- Bring your own lunch and snacks from home if you still don't feel safe after conversations with your school’s lunch staff. When you bring your own food you can avoid cross-contact and know that you have previously eaten all of the ingredients. I strongly recommend bringing your own lunch: it's safest and helps eliminate some of the anxiety that comes with eating food that someone else prepared for you.
- DO NOT SHARE FOOD!!! This tip pertains to school, athletics, clubs, birthday parties...everywhere. This can be hard for younger kids who may not completely understand the danger of their allergies yet. Not sharing is especially important when it comes to homemade foods, such as home-baked cookies at the lunch table. Your friend may offer you cookies that their mom made. You should not eat these cookies, even if your friend knows exactly what went into them! There could have been a stray allergen that made its way into the food. There could have been cross contact.
- Don't eat anything with unknown ingredients. If you do not have an ingredient label or don't absolutely know every step of the food preparation process you should not even consider eating the food.
- Always read labels completely and fully. Even if the food that you want to eat has a long ingredients label, you need to make sure you read it to the end. Sometimes it can be so tempting to just skip the long ingredients list and go to the little “contains” label at the end. DON'T DO IT!!! Make sure you read the label completely because the “contains” label may not list every allergen in the product.
- Always wash hands before and after eating. You can't control everything about your environment. You don’t know who was at a desk before you, you don't know if your allergen touched it, and you certainly don’t know the history of everything you touched during that day. That’s why it's important to always wash your hands and wipe down / cover any surfaces that you may be eating on. It’s also good to always wash your hands after eating, so that you can help keep surfaces clean for others.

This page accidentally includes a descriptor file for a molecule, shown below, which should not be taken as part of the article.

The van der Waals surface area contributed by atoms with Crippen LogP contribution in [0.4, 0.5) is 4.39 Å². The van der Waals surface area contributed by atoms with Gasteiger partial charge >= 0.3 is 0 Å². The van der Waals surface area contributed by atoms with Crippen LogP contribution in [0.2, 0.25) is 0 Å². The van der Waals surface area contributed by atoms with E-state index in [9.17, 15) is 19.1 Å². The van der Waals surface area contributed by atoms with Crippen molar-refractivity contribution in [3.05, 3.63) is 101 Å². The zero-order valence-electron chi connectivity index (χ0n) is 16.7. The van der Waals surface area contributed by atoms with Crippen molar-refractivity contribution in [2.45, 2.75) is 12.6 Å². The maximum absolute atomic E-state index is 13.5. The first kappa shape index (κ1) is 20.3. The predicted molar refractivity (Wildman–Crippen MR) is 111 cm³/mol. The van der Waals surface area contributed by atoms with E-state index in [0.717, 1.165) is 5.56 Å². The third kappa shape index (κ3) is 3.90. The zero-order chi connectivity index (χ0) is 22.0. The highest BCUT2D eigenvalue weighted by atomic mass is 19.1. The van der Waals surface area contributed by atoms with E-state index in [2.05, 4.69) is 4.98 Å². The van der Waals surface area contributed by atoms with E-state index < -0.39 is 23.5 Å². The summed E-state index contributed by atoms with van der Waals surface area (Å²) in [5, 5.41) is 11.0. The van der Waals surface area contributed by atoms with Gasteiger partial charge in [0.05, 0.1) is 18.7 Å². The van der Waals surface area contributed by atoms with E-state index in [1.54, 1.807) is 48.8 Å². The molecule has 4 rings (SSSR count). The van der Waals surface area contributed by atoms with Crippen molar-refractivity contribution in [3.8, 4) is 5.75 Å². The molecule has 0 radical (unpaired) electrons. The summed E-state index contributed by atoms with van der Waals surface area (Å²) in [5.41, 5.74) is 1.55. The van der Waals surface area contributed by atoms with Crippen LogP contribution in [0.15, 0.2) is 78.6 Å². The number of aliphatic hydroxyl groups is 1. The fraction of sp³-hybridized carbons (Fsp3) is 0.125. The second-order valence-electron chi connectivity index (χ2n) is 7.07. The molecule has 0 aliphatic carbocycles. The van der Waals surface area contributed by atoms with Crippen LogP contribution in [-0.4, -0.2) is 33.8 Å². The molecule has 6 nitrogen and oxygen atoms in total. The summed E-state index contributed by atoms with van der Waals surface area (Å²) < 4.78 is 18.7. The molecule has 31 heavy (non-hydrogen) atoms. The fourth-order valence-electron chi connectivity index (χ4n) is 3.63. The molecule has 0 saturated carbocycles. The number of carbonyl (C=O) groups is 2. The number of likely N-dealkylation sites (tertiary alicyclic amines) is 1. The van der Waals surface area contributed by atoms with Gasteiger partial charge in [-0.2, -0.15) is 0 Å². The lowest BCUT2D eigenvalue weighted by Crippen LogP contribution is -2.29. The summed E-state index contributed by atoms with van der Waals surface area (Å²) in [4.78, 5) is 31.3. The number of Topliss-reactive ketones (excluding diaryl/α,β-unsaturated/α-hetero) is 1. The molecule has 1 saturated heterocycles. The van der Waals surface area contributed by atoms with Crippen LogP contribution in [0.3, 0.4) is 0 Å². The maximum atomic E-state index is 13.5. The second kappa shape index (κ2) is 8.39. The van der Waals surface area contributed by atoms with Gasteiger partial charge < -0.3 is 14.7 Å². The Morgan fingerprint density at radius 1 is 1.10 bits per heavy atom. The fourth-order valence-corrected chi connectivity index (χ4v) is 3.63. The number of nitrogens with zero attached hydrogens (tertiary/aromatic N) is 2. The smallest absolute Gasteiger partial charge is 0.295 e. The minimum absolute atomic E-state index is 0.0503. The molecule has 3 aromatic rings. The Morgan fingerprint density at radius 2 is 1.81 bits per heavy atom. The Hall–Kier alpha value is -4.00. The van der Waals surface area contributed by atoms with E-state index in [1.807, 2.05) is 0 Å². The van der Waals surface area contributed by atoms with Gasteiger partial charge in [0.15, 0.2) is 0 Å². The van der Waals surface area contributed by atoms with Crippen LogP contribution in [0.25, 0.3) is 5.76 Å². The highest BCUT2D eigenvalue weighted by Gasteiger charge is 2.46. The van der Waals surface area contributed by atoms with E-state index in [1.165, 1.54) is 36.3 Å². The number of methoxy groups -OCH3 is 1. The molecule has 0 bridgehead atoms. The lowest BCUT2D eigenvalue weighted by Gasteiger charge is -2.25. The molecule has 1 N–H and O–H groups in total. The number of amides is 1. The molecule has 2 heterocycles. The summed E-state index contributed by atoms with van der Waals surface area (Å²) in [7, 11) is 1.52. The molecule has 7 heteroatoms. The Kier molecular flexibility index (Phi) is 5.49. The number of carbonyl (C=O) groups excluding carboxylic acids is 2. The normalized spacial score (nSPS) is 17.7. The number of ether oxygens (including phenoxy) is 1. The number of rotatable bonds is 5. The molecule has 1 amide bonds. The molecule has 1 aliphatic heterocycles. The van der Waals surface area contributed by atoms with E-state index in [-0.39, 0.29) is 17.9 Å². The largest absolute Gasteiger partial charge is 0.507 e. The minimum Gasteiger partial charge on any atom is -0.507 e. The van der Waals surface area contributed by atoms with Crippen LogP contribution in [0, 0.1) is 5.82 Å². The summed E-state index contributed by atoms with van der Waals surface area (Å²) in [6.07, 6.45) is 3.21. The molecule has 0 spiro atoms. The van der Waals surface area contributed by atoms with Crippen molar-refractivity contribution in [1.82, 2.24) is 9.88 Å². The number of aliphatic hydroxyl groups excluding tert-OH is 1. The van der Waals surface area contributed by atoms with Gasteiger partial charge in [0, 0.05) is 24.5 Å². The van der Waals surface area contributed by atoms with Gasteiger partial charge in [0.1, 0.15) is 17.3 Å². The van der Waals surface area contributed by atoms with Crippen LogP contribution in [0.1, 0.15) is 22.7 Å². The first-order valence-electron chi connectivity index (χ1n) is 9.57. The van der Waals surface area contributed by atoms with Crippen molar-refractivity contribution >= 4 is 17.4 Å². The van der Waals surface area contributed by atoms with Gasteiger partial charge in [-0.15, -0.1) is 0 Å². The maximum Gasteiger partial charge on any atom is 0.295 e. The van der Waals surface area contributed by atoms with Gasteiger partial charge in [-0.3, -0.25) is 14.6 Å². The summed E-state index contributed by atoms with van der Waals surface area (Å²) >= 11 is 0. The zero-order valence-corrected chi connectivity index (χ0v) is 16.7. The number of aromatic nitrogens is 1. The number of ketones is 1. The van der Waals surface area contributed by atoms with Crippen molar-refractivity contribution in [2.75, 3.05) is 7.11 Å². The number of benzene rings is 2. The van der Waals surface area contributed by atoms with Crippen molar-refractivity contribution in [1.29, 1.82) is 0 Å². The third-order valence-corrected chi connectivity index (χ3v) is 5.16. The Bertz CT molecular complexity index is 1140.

- Learn what symptoms generally indicate a reaction for you. This tip is especially important for younger kids who may not be as aware of their allergies. You can be treated more effectively if you catch the reaction early, and the only way to catch a reaction early is if you know what to look for.
- Always tell a teacher or school nurse if you are having an allergic reaction.
- Educate your friends about your allergies and how to administer your epinephrine so that they are ready if they ever need to. Your first contact in case of an allergic reaction should always be the school nurse or a trusted adult who can take action. However, and especially for college students, it is also important to make sure your friends can help you.
- Map where the nearest hospital is. Is there a hospital your parents/ guardian would prefer you go to? Make sure you know which hospital you will need to go to if you have a reaction.
- Always keep an allergy card or allergy bracelet on you. In the worst case scenario of having a reaction, it is important for others to know you have an allergy. If someone doesn’t know already, you can wear or carry an item that will let them know about your allergy. The card or bracelet can also include the location of your epinephrine injector so that they can access it if you are unable.
I know that was a really long list of tips, but I really hope that you are able to glean some information to help you have a safe and reaction-free school year where the only thing you have to worry about is your homework. I hope that by following these tips you will be able to find a little bit more security at school and will know your emergency plan in case you were to ever have a reaction. Thank you for reading through these tips, and I wish you a successful school year!